Weekend Property

Bigger and better: Village houses in Hong Kong have advantages over multi-storey flats

Estate agent reveals what potential buyers need to know about homes in the suburbs

PUBLISHED : Friday, 23 September, 2016, 11:37am
UPDATED : Friday, 23 September, 2016, 11:46am

Matthew Chung is a sales manager with Sunshine Property, an estate agency specialising in village houses in Sai Kung, Clearwater Bay and nearby areas. He discusses aspects of buying a village house and how to get a mortgage.

What are the differences between buying a village house and a flat?

One major difference is the saleable floor area you can get for the same amount of money. Most village houses are standard in terms of saleable floor area, such as approximately 2,100 sq ft for a three-storey house. They have a higher space efficiency ratio relative to a flat in a multi-storey building. Also, the layout of each floor is usually rectangular, making it easier to arrange furniture. But unlike a flat in a large-scale development, there are more environmental factors that determine the value of a village house apart from location and proximity to amenities, such as surroundings, views, privacy, amount of open space and access to car parks.

Are all village houses the same as those under the Small House Policy?

There are four types of village houses, including those regulated by the Small House Policy, such as ding uk, which is a type of village house. However, a village house is not necessarily a ding uk. First, there are those that are built on land granted by the former Village Block Crown Lease, now called Block Government Lease, in 1905. These types of houses are usually found in older villages. Once approved by the Lands Department, this type of village house could be torn down and rebuilt, without incurring land premium payment. Second, there are those built on lots auctioned by former District Offices, now the Lands Department, after 1905. This type of housing was confined to two storeys. It is likely that records of the land leases granted during that period were destroyed or lost during the second world war. Therefore, the saleability of houses built on land granted during the prewar period might be affected. The third type are those found within the New Grant Lot, with each lot granted on an individual basis according to the Small House Policy enacted in 1972. The grantee, such as an indigenous villager, must have sought written consent from the district lands officer before he could sell it. Finally, there are those built on private farmland within an existing landowner’s old schedule lot. In order to sell this type of housing, the owner must have obtained a Certificate of Compliance.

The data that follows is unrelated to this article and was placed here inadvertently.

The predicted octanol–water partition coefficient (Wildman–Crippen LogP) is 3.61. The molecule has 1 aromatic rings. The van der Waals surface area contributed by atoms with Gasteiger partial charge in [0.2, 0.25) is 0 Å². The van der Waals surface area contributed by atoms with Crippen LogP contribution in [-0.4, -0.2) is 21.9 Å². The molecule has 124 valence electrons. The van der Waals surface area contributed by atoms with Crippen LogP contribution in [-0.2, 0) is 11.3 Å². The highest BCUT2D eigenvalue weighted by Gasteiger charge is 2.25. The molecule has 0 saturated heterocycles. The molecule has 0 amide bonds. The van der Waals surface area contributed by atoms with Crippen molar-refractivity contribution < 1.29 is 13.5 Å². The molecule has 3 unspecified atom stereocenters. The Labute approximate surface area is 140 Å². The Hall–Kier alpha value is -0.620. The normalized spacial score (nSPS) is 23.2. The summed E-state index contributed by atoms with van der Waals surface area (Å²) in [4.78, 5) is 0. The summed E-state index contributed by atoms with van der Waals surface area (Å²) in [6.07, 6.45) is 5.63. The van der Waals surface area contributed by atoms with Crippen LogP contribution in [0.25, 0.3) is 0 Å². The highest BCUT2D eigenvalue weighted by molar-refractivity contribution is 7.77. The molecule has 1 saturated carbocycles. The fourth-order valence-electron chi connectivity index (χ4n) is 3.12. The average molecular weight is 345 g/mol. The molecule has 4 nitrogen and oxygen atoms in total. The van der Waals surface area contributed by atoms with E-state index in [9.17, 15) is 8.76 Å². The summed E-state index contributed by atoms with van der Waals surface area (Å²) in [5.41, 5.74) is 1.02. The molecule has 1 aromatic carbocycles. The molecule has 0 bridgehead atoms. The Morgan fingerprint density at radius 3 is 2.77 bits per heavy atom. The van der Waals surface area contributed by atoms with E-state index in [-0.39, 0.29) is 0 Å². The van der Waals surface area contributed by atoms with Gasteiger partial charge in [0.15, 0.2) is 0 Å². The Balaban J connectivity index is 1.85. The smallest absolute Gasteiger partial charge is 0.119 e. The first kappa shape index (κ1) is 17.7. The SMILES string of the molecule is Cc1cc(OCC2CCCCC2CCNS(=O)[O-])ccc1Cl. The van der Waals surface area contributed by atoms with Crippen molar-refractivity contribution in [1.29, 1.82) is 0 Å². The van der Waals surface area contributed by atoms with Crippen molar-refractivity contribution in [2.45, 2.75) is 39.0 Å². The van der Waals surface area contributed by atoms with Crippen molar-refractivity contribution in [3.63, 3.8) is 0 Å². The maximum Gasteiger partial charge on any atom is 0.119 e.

Is it very difficult to get a mortgage to finance the purchase of a village house?

To me, that doesn’t hold true at all. Banks were reluctant to approve mortgages for village houses decades ago because of thin transaction volumes and the complexity in checking of title deeds. But, as time went by, more and more people, including expats, have been interested in buying a village house. The secondary market for village houses has seen increased activity. I believe, nowadays, most banks find the village house mortgage market an important business area that they don’t want to give up. My experience is that obtaining a mortgage for a village house is similar to that for a second-hand flat.

What are the differences between buying the whole block and just one storey in a village house?

Like a multi-storey building, a village house on a lot can also be subdivided into “shares” and sold on a floor-by-floor basis, according to the deed of mutual covenant (DMC). If you are buying the top floor together with the rooftop terrace, make sure that the DMC stipulates that you are entitled to the exclusive use of the rooftop terrace, except on special occasions, such as fire escape or installation of antenna. Similarly, if you are buying the ground floor along with the “private garden”, make sure it is mentioned in the DMC as well as on the title deed. The estate agent is responsible for providing you with such information in the first place, which will then be verified by your lawyer at a later stage.

D o I have to pay other fees, such as parking or right to access fees?

It rarely happens these days, unless you park a car or drive past a private driveway in a lot owned by someone else or in a common area owned by the village. Again, the estate agent would let you know about such “hidden fees” before your purchase.